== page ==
JUDGEMENT OR JUDGMENT
Judgement/judgment can mean decision-making, forming an opinion, and subsequently taking some action as a result of advice given by a person making the judgement/judgment. The word also occurs in a legal context such as in a decision made in a court of law by a judge, jury, or magistrate. Such decision, be it in a legal or general context, usually involves a thorough consideration of all the facts. It can be said to be the conclusion to such consideration. However, different people may make different decisions regarding the situation; therefore, it may be said that judgement/judgment can be a matter of individual opinion.
The word originates from the French jugier meaning to judge. It was first used in the English language in the second half of the thirteenth century when the language of the nobility in England was French. Therefore, at that time, French words came into English.
Over the years, there has been some controversy over the spelling of the word, and the two spellings have risen and fallen in popularity. In the latter part of the seventeenth century, the usual spelling was ‘judgment’. However, Samuel Johnson, in his dictionary published in 1797 spelt it ‘judgement’, whereas, in his American Dictionary of the English Language published in 1828, Webster used the spelling ‘judgment’. In present-day British English, the word is usually spelt ‘judgement’, except where it is used in a legal context in which case it is spelt ‘judgment’. The main dictionaries of British English state that ‘judgement’ is the preferred spelling, but that ‘judgment’ is an acceptable alternative. This convention is also followed in Australian, Canadian, and South African English. Although in British English, the current most popular spelling is ‘judgement’, it is not unknown to find it spelt ‘judgment’. However, although the American spelling is almost always ‘judgment’, the spelling ‘judgement’, although extremely rare, is not entirely unknown. The spelling of the word may even be thought to be a matter of personal opinion, but if so, it is essential that it is consistent in a particular piece of writing.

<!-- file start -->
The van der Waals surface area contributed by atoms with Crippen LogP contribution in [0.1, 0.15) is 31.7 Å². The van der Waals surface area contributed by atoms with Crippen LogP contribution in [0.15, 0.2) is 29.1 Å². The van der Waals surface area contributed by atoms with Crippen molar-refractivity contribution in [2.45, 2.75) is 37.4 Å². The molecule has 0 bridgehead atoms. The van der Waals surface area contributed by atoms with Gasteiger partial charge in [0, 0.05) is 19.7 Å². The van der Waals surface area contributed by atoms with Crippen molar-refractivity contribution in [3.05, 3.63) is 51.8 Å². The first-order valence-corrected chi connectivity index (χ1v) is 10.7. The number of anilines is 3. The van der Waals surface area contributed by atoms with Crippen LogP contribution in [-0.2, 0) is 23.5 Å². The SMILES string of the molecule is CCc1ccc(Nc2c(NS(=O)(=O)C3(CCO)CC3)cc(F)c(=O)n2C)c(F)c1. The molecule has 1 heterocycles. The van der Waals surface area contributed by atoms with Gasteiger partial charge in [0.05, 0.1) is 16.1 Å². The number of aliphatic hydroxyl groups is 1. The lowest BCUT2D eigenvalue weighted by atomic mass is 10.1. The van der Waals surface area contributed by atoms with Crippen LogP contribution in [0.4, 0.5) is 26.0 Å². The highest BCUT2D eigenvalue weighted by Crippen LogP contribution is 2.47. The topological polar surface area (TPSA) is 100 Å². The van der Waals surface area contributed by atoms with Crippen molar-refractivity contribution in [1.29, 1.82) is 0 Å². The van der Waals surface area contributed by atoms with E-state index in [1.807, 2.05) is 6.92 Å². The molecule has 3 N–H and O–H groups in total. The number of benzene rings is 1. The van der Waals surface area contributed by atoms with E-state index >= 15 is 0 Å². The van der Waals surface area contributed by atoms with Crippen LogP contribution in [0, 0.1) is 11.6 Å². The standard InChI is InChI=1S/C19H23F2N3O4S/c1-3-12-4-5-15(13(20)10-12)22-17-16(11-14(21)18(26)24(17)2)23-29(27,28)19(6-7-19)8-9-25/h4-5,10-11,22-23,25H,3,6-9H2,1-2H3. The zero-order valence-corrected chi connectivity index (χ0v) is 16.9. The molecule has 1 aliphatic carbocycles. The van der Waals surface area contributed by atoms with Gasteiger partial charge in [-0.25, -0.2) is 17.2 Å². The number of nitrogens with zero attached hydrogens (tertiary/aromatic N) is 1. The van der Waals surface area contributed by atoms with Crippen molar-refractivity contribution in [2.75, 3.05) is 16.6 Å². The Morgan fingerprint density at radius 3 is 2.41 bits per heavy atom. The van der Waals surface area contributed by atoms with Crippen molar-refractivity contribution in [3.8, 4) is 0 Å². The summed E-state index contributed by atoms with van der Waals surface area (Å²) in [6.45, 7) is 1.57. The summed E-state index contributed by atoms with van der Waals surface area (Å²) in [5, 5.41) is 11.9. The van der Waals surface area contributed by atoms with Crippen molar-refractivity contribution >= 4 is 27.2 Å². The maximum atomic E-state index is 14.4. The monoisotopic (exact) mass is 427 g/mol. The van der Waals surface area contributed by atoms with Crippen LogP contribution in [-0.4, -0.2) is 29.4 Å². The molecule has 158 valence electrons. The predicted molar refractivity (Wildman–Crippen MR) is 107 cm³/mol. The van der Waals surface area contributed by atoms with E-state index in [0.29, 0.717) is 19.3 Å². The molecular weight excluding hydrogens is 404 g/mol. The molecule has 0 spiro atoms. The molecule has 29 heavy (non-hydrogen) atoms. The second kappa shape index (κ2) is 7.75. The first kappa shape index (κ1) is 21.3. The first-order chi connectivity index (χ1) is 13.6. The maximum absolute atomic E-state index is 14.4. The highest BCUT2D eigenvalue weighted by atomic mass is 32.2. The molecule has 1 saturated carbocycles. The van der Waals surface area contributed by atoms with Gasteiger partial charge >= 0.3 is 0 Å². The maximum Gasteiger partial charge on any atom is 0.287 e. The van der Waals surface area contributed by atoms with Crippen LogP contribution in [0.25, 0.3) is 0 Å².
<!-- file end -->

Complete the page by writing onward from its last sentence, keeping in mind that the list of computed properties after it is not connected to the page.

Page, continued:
Finally, it needs to be considered whether the usage of the word in writing follows the spelling given in dictionaries, or whether dictionaries are amended to accommodate the changing usage of the word in writing. In view of the way in which the English language is changing rapidly and the increasing tendency to use ‘judgment’ in all contexts in British English, it appears that the latter is true.
Examples from current usage (although this could change in the future):
(a) George’s judgement of the capability of the new employee was made without giving sufficient consideration.
(b) The judgment of the magistrates was that there was no case to answer.
(a) I know that I can always rely on Susan’s judgment because she considers all the facts very carefully.
(b) The judgment of the court was that the defendant acted without due consideration for the general public.